Returner’s euphoria

The Friday after is known in retailing a Black Friday, the day that symbolizes the effect that Christmas shopping has on retailers’ profits. The current economic downturn makes it less likely that a retailer will end the year in the black, but it has magnified a trend amongst shoppers; circle shopping, buying and returning merchandise. It’s no longer known as “buyer’s remorse,” because in the brain chemistry of these shoppers euphoria comes with the purchase and the return.

The Boston Globe reports:

Gabrielle Mancuso, a nursing student and certified nursing assistant, adores shopping. American Eagle, TJ Maxx, H&M, those are her haunts. But with bad economic news bombarding her daily, there’s something that brings the stylish Mancuso more pleasure than buying jeans and tops: returning those jeans and tops — unworn.

“I get cash back,” Mancuso, 19, of Franklin, explained as she browsed at the Prudential Center recently. “It’s instant gratification.”

“There’s a weird euphoria when you return something,” said Michelle Foss, 33, as she shopped. “You’re relieved that it’s coming off your credit card.”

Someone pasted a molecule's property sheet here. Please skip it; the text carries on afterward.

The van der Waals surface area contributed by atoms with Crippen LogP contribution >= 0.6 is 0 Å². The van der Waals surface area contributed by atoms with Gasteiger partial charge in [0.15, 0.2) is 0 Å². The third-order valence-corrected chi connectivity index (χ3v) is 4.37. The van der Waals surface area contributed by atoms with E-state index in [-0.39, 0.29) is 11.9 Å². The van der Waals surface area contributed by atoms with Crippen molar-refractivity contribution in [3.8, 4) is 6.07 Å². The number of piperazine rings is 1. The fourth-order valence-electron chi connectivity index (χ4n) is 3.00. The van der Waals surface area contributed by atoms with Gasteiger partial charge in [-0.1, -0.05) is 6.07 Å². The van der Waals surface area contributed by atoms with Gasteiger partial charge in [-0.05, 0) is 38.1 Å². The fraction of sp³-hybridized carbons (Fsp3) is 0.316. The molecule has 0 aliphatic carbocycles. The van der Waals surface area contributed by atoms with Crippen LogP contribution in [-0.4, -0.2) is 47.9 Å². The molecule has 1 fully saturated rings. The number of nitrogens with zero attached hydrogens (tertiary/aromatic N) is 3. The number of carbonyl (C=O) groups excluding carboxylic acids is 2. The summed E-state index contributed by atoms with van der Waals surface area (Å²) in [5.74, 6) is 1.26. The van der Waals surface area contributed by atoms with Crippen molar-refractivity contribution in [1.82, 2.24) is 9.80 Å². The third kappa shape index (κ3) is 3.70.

Unlike “wardrobers” – crooked shoppers who buy with the intention of using their purchases before returning them – returnistas are guilty of nothing more than a bad case of buyer’s remorse. Some have lost jobs and know they shouldn’t be shopping at all, others haven’t seen a decrease in income, but worry they should be saving for an uncertain future. Some feel guilty about spending when others can’t.

Most of us know the thrill of the buy, and perhaps both empathize and at the same time see the spiritual poverty in this behavior. There is sin here, and it includes the costs the behavior imposes on retailers and other buyers. At the same time, retailers know the thrill of the purchase, and have long used it in marketing.

Where is the church?

Breaking: Stock clerk dies in stampede at a Long Island Wal-Mart this morning.

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